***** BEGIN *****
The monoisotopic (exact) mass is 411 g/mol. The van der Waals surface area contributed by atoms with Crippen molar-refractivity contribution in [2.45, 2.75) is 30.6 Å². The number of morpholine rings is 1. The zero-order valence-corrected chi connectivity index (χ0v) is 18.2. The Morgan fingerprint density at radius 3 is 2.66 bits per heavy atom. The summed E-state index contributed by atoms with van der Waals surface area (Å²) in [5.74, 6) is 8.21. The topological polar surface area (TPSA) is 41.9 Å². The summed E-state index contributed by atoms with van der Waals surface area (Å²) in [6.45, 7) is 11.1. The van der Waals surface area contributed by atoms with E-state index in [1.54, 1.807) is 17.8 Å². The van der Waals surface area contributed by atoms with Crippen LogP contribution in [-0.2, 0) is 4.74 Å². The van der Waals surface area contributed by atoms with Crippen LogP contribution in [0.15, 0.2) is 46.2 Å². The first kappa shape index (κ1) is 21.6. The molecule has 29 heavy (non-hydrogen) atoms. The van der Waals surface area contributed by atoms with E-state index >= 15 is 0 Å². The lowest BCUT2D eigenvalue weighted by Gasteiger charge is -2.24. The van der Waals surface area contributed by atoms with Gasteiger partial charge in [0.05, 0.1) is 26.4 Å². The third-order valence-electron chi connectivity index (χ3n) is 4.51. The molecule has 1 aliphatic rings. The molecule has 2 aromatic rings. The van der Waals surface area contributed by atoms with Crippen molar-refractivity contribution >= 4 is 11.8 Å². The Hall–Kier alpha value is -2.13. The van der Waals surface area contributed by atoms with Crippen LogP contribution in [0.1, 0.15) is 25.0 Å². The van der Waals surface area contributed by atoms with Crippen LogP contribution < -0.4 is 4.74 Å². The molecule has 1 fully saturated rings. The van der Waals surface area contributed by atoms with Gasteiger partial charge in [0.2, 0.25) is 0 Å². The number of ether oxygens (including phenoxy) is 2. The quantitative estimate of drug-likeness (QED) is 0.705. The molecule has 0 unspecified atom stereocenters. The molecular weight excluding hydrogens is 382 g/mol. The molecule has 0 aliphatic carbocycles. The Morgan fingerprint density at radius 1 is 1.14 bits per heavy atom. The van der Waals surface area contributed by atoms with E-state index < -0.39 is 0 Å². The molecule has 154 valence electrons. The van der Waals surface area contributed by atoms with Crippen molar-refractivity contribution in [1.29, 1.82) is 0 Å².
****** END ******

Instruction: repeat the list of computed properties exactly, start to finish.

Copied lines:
The monoisotopic (exact) mass is 411 g/mol. The van der Waals surface area contributed by atoms with Crippen molar-refractivity contribution in [2.45, 2.75) is 30.6 Å². The number of morpholine rings is 1. The zero-order valence-corrected chi connectivity index (χ0v) is 18.2. The Morgan fingerprint density at radius 3 is 2.66 bits per heavy atom. The summed E-state index contributed by atoms with van der Waals surface area (Å²) in [5.74, 6) is 8.21. The topological polar surface area (TPSA) is 41.9 Å². The summed E-state index contributed by atoms with van der Waals surface area (Å²) in [6.45, 7) is 11.1. The van der Waals surface area contributed by atoms with E-state index in [1.54, 1.807) is 17.8 Å². The van der Waals surface area contributed by atoms with Crippen LogP contribution in [-0.2, 0) is 4.74 Å². The van der Waals surface area contributed by atoms with Crippen LogP contribution in [0.15, 0.2) is 46.2 Å². The first kappa shape index (κ1) is 21.6. The molecule has 29 heavy (non-hydrogen) atoms. The van der Waals surface area contributed by atoms with E-state index >= 15 is 0 Å². The lowest BCUT2D eigenvalue weighted by Gasteiger charge is -2.24. The van der Waals surface area contributed by atoms with Gasteiger partial charge in [0.05, 0.1) is 26.4 Å². The third-order valence-electron chi connectivity index (χ3n) is 4.51. The molecule has 1 aliphatic rings. The molecule has 2 aromatic rings. The van der Waals surface area contributed by atoms with Crippen molar-refractivity contribution >= 4 is 11.8 Å². The Hall–Kier alpha value is -2.13. The van der Waals surface area contributed by atoms with Crippen LogP contribution in [0.1, 0.15) is 25.0 Å². The van der Waals surface area contributed by atoms with Crippen LogP contribution < -0.4 is 4.74 Å². The molecule has 1 fully saturated rings. The van der Waals surface area contributed by atoms with Gasteiger partial charge in [0.2, 0.25) is 0 Å². The number of ether oxygens (including phenoxy) is 2. The quantitative estimate of drug-likeness (QED) is 0.705. The molecule has 0 unspecified atom stereocenters. The molecular weight excluding hydrogens is 382 g/mol. The molecule has 0 aliphatic carbocycles. The Morgan fingerprint density at radius 1 is 1.14 bits per heavy atom. The van der Waals surface area contributed by atoms with E-state index < -0.39 is 0 Å². The molecule has 154 valence electrons. The van der Waals surface area contributed by atoms with Crippen molar-refractivity contribution in [1.29, 1.82) is 0 Å².